After years of neglect, agriculture is back on the agenda. In June the World Bank announced that it would prepare a World Development Report on Agriculture for Development for publication late next year. Then yesterday the Bill and Melinda Gates Foundation and the Rockefeller Foundation announced that they will jointly invest in a Green Revolution for Africa. The goal, they said, is to "dramatically increase the productivity of small farms, moving tens of millions of people out of extreme poverty and significantly reducing hunger."
For such a tall order, the initial funding announced is modest--$150 million over five years. If the amount signals caution, that's appropriate. Bringing a Green Revolution to Africa is going to be extremely difficult, for three basic reasons.
First, the science is harder. Africa does not have large expanses of similar agro-ecological environments where a new rice or wheat variety can succeed on millions of hectares. There are dozens of crops that need to be improved, and each of them will have to be adapted to hundreds of micro-climates.
Second, the economics are harder. As Norman Borlaug, the father of the first Green Revolution, said at a presentation at the Center for Global Development last week, Asian countries were able to provide their farmers adequate economic incentives to adopt the new varieties just by ending their consumer-oriented food policies. Now, partly because of the extraordinary success of that first Green Revolution (and partly because of huge subsidies to rich countries’ farmers), the world is awash in cheap grain. An open trade policy and competitive exchange rate no longer provide farmers in poor countries with much in the way of incentives to produce staple foods.
Third, the politics are harder. The large Asian countries that were the home of the first Green Revolution, whatever their form of government, were under enormous political pressure to provide food security. Because these countries were so large, food aid was not a long-run option for food security (and reliance on food aid left security in the hands of the donors, not domestic leaders, as India discovered to its distress when Lyndon Johnson put it on a “short tether” policy in 1967). Even imports from the world rice market could cover only a small fraction of their needs. By the late 1960s, there was no political alternative to raising domestic food productivity.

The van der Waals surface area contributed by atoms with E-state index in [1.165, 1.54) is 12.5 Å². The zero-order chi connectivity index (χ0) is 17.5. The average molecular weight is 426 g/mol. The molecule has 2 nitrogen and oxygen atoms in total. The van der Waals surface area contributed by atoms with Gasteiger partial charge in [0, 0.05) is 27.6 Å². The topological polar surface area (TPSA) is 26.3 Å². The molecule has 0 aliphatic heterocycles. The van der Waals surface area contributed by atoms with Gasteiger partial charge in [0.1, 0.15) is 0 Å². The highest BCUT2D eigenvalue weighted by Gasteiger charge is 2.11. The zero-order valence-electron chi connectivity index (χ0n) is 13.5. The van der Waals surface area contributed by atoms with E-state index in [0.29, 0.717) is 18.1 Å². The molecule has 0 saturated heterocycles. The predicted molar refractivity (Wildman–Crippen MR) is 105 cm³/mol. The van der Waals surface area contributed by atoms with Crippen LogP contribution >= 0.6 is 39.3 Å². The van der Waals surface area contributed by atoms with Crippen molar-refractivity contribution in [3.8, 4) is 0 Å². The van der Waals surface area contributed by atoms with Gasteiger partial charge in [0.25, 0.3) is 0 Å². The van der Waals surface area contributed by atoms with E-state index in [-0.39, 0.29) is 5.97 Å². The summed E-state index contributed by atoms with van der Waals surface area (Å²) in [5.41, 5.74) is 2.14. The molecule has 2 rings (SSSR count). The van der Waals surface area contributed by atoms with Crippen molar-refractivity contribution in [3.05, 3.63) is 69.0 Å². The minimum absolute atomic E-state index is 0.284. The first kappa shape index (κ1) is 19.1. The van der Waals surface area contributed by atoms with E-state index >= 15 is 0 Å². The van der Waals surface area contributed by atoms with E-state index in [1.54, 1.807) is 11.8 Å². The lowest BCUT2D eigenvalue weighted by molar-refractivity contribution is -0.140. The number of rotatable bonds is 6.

It turns out that being a latecomer to development in a rapidly globalizing world is no longer an advantage, especially when the technology needed for the first, crucial step of raising productivity of millions of small farmers cannot be easily borrowed. For Africa to succeed in this, and for the Gates-Rockefeller investments to pay off, the science, economics and politics will all have to work together. That is a big challenge indeed.
But, as Dr. Borlaug emphasized in his comments, it is not an impossible challenge. And it is too big and important to ignore. Dr. Borlaug's presentation, now on-line at the CGD website (slides and video available), offers hope and guidance on how the Gates and Rockefeller resources can be spent to good advantage.